Today’s theme for many – and Americans in particular – has been rainbow-coloured and hashtagged #LoveWins. I don’t write about politics. But I wanted to share in the overall celebration, so here are some examples of animals who also have loving same-sex relationships.
- Domestic sheep – as many as eight per cent of rams in a flock of sheep may prefer a same-sex partner for forming an exclusive pair bond. Without mating, they otherwise spend their time as any normal sheep couple would.
- Flamingoes – a social bird species that forms life-long pair bonds; normally these bonds are male-female, but it is not unusual to find male-male couples. In captivity they have been observed to foster baby chicks, too – with parenting skills on par with regular couples.
- Black swans – this Australian species of waterbird is a monogamous species, and it has been estimated that up to a quarter of their population has homosexual pairings, typically male. These birds also rear chicks, often after stealing a nest or forming a temporary threesome with a female to obtain some eggs.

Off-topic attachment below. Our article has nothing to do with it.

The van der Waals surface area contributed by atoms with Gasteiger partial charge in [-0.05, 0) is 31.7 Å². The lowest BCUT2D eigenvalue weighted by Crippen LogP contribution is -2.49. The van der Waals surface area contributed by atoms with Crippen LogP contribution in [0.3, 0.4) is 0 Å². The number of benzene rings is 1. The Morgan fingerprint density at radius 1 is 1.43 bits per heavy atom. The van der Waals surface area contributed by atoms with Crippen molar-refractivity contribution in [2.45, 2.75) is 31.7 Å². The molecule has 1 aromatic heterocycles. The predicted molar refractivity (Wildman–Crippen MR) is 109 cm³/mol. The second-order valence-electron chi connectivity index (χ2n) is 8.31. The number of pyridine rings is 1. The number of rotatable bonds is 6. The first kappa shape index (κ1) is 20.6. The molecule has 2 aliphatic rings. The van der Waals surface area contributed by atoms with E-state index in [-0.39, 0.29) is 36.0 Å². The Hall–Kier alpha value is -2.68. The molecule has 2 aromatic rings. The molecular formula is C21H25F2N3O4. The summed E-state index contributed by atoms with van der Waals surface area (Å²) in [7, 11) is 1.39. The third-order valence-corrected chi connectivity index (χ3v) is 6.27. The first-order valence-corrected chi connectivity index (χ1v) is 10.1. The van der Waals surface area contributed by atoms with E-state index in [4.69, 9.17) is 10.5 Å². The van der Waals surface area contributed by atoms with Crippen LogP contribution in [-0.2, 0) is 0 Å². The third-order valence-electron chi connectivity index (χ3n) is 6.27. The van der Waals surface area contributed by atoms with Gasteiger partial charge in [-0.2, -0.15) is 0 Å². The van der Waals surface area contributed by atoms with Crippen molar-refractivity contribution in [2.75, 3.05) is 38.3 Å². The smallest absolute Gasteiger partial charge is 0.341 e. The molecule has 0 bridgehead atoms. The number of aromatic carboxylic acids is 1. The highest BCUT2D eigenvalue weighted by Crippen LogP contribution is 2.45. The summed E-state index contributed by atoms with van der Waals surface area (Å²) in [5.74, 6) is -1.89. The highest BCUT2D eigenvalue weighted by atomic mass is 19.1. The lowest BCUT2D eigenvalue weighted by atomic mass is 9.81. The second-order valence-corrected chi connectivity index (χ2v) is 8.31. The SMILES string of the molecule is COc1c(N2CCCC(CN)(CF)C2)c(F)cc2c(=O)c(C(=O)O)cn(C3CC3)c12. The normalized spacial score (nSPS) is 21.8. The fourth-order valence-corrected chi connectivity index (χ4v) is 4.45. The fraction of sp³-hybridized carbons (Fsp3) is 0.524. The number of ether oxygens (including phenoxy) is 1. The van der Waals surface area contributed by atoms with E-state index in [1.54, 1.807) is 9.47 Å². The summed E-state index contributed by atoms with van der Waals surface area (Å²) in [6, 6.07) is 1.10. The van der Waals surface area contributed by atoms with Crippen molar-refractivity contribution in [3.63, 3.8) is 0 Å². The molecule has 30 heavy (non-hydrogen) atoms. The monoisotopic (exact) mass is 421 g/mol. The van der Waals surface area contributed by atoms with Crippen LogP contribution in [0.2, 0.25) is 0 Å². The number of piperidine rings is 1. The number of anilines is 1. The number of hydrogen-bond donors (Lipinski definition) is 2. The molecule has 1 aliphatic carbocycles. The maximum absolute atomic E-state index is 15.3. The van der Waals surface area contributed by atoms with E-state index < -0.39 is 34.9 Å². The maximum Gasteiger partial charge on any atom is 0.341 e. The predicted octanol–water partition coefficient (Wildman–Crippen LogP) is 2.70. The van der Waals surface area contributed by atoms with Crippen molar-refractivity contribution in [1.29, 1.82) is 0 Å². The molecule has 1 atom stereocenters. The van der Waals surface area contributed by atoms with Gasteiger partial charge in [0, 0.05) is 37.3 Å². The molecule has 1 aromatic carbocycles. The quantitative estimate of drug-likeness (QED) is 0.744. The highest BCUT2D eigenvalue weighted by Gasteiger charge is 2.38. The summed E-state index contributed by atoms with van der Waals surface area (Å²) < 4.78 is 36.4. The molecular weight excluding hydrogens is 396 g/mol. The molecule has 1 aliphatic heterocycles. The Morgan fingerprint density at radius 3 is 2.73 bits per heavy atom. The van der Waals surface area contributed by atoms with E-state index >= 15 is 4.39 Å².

- Bonobos – the primates most closely related to humans are a social, lively bunch that likes sex, a lot. They use it to resolve conflicts and form social bonds, and do not discriminate much between genders when it comes to procuring a sexual partner. To be fair though, bonobos are typically viewed as largely bisexual.
These are just a few examples – animals engage in homosexual behaviour across mammal, bird, and even insect classes.
There is often a strategic explanation for their behaviour from an evolutionary point of view, for example, female-female bondings often happen when there aren’t enough males in a population to pair up with. We humans, with all our complex socially and culturally interwoven biology, are different and more diverse in the way we form relationships, and are perhaps most true to form when it comes to homosexual, monogamous, lifelong pair bonding – but we are definitely not the only animals who sometimes are gay.